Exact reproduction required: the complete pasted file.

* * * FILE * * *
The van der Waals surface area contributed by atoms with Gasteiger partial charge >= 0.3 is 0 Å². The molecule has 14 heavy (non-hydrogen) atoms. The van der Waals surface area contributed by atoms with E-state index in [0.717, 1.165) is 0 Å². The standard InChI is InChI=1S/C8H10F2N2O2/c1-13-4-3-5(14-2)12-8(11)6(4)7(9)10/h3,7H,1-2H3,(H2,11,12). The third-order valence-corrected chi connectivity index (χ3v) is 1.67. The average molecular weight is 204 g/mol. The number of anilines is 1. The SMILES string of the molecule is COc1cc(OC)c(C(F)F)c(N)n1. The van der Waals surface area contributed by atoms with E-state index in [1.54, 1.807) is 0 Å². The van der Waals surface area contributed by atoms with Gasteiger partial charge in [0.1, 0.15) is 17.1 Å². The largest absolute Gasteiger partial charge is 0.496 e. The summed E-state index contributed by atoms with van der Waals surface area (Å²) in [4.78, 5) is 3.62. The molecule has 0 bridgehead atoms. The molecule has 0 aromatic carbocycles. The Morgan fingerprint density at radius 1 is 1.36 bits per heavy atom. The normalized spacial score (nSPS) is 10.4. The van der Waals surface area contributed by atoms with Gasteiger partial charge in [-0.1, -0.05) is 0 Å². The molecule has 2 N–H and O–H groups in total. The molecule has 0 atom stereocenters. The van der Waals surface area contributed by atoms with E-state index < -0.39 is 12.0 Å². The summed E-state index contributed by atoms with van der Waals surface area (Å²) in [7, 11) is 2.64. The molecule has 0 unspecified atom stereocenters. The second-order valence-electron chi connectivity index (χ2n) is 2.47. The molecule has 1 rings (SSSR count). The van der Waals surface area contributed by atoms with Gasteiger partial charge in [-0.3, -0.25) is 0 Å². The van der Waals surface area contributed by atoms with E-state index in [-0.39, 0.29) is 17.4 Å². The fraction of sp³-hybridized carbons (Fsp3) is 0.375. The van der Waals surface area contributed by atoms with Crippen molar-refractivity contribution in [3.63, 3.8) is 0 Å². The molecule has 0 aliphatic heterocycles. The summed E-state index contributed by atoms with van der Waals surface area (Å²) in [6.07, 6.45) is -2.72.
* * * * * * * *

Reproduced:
The van der Waals surface area contributed by atoms with Gasteiger partial charge >= 0.3 is 0 Å². The molecule has 14 heavy (non-hydrogen) atoms. The van der Waals surface area contributed by atoms with E-state index in [0.717, 1.165) is 0 Å². The standard InChI is InChI=1S/C8H10F2N2O2/c1-13-4-3-5(14-2)12-8(11)6(4)7(9)10/h3,7H,1-2H3,(H2,11,12). The third-order valence-corrected chi connectivity index (χ3v) is 1.67. The average molecular weight is 204 g/mol. The number of anilines is 1. The SMILES string of the molecule is COc1cc(OC)c(C(F)F)c(N)n1. The van der Waals surface area contributed by atoms with E-state index in [1.54, 1.807) is 0 Å². The van der Waals surface area contributed by atoms with Gasteiger partial charge in [0.1, 0.15) is 17.1 Å². The largest absolute Gasteiger partial charge is 0.496 e. The summed E-state index contributed by atoms with van der Waals surface area (Å²) in [4.78, 5) is 3.62. The molecule has 0 bridgehead atoms. The molecule has 0 aromatic carbocycles. The Morgan fingerprint density at radius 1 is 1.36 bits per heavy atom. The normalized spacial score (nSPS) is 10.4. The van der Waals surface area contributed by atoms with Gasteiger partial charge in [-0.1, -0.05) is 0 Å². The molecule has 2 N–H and O–H groups in total. The molecule has 0 atom stereocenters. The van der Waals surface area contributed by atoms with E-state index < -0.39 is 12.0 Å². The summed E-state index contributed by atoms with van der Waals surface area (Å²) in [7, 11) is 2.64. The molecule has 0 unspecified atom stereocenters. The second-order valence-electron chi connectivity index (χ2n) is 2.47. The molecule has 1 rings (SSSR count). The van der Waals surface area contributed by atoms with Gasteiger partial charge in [-0.3, -0.25) is 0 Å². The van der Waals surface area contributed by atoms with E-state index in [-0.39, 0.29) is 17.4 Å². The fraction of sp³-hybridized carbons (Fsp3) is 0.375. The van der Waals surface area contributed by atoms with Crippen molar-refractivity contribution in [3.63, 3.8) is 0 Å². The molecule has 0 aliphatic heterocycles. The summed E-state index contributed by atoms with van der Waals surface area (Å²) in [6.07, 6.45) is -2.72.